• 19. Interpreting gravity and magnetic dataas part of the exploration of the region• Purpose – To identify and perform preliminary evaluation of VMS targets• Data assessment – Recognition of the importance of the Cenozoic cover for generating the geophysical response• Determine the thickness and properties of the Cenozoic cover• Select targets• Assess the viability of the targets• Provide information to assist drill testing of the viable targets
  • 20. Surface topography Surface geology Rock properties Density Susc. Cond. t/m3 105 SI mS/m Cenozoic 2.17 10 – 400 40 Mesozoic 3.27 1000 50 (Sulphides) Mesozoic (Mafic?) 2.72 100 N/A Mesozoic 2.67 10 Low AEM conductance Vertical gravity RTP TMI 12 kmHot colours = high conductance (Adapted from material supplied by various sources)
  • 21. Cover / basement vertical gravity forward modelling and property optimisationThickness ofthe Cenozoic Observed gDcover derived from AEMconductance estimates -4.0 to +0.5 mGal0 to 250 mForward model Property gD optimisation gDCover 2.30 t/m3 Cover 2.18 t/m3Basement 2.67 t/m3 * Basement 2.67 t/m3 *-4.0 to +0.5 mGal -4.0 to +0.5 mGal
  • 22. Vertical gravity (gD) Cover / Basementgeometry optimisation Observed gD Calculated gD (for final model) Misfit gD (for final model)
  • 23. Section - 400 mN2 km Geological reference model (‘most probable’ prior model) 12 km Cenozoic cover Mesozoic basement ( Vertical exaggeration 1:1 )
  • 24. Animation of the geometry optimisation process for Section -400 mN( Vertical exaggeration 1:1, frames captured at increments of 20,000 proposals from 1 to 8 million proposals )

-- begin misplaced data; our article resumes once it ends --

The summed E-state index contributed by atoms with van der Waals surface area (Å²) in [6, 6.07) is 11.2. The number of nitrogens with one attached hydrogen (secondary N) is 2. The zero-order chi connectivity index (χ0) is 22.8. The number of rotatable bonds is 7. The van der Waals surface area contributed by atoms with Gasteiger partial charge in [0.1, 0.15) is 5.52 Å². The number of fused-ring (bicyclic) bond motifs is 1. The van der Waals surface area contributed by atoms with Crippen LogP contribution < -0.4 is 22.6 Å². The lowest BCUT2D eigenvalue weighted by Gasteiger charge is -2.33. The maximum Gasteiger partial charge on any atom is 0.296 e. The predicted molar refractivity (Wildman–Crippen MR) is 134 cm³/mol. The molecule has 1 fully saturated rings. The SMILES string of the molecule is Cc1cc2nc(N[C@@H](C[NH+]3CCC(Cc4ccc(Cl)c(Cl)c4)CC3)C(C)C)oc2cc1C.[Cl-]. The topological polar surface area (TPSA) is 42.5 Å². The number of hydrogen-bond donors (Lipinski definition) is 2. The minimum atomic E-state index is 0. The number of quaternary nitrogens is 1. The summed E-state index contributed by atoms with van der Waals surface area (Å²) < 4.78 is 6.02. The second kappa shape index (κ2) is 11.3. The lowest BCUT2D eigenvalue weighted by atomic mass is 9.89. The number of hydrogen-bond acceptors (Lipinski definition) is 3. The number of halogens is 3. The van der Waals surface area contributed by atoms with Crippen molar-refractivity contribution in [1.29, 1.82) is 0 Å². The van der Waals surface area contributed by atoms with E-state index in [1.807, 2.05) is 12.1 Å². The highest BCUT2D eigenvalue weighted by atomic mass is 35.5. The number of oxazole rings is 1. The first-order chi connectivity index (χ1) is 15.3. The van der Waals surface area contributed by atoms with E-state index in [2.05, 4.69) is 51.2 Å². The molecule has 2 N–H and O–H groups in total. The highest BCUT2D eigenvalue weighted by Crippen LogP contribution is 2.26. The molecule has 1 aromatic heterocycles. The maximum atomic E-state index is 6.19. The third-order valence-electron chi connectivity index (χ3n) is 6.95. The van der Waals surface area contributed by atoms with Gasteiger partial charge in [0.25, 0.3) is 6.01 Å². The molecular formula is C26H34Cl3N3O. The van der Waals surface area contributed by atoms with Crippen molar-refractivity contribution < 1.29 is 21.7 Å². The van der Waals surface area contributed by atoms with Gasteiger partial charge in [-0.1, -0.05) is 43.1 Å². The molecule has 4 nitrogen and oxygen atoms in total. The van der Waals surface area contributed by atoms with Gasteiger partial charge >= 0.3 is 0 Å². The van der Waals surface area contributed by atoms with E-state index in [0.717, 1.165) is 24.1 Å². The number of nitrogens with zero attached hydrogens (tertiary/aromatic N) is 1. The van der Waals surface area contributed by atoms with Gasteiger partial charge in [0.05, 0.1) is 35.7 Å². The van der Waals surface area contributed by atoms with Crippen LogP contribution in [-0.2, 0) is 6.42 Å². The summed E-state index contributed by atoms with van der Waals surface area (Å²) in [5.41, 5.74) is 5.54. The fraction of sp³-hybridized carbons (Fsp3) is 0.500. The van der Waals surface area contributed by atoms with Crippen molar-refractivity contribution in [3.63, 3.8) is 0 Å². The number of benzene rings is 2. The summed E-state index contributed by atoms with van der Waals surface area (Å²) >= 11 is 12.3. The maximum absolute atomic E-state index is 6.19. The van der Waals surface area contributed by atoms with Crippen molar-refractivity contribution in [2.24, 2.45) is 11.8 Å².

• 25. Section - 400 mN2 km Geological reference model (‘most probable’ prior model) 12 km ‘Most probable’ posterior composite model Cenozoic cover Mesozoic basement ‘Most probable’ posterior composite model ( P ≥ 95 % ) Logarithmic scaling 100 % 10 % ‘Probability’ for Cenozoic cover 1 % (or less) ( Vertical exaggeration 1:1 )
  • 26. Section - 400 mN2 km Cenozoic cover Mesozoic basement ‘Most probable’ posterior composite model Zero thickness Thickness of Cenozoic cover ( i.e., basement outcrop or shallow sub-crop ) ( from geometry optimisation of basement/cover model ) Contour interval 100 m
  • 27. Initial selection of targetsVertical gravity residual
  • 28. Initial selection of targetsVertical gravity residual RTP TMI Region for detailed joint gD and TMI geometry optimisation ( 1200 m E/W and 800 m N/S, 25 m cell size )
  • 29. Geological reference model Section - 400 mN1000 m (‘most probable’ prior model) 1200 m ‘Most probable’ (posterior composite model) 12 km ‘Most probable’ thresholded Cenozoic cover (posterior composite model Mesozoic basement (sulphides) with P ≥ 95 % ) Mesozoic basement (mafic) Mesozoic basement Probability shown with logarithmic scaling ‘Probability’ for Mesozoic 100 % basement (sulphides) 10 % 1% (or less) Supplied drill section (simplified) ( Vertical exaggeration 1:1 )
  • 30. Features of this approach• Geological units used as the primary variables• Operates in 3D• Integrates geological information from a 3D geological map with gravity and magnetic modelling• Any combination of gravity and magnetic data types – Scalar, vector or tensor components• Joint gravity and magnetic investigations• Properties sampled from statistical distributions• Induced susceptibility and remanent magnetisation• Conditional uncertainty estimates as well as parameter estimates – Stochastic approach (i.e., statistical or probabilistic method) generates many models that fit the data adequately
  • 31. Acknowledgements • Geoscience Australia • Intrepid Geophysics • BRGM • Teck Cominco • Nigel Phillips (UBC-GIF, Mira Geoscience) • Groups that have supported the development of GeoModeller • For further information, contact Richard Lane at Geoscience Australia (richard.lane@ga.gov.au)PDAC 2008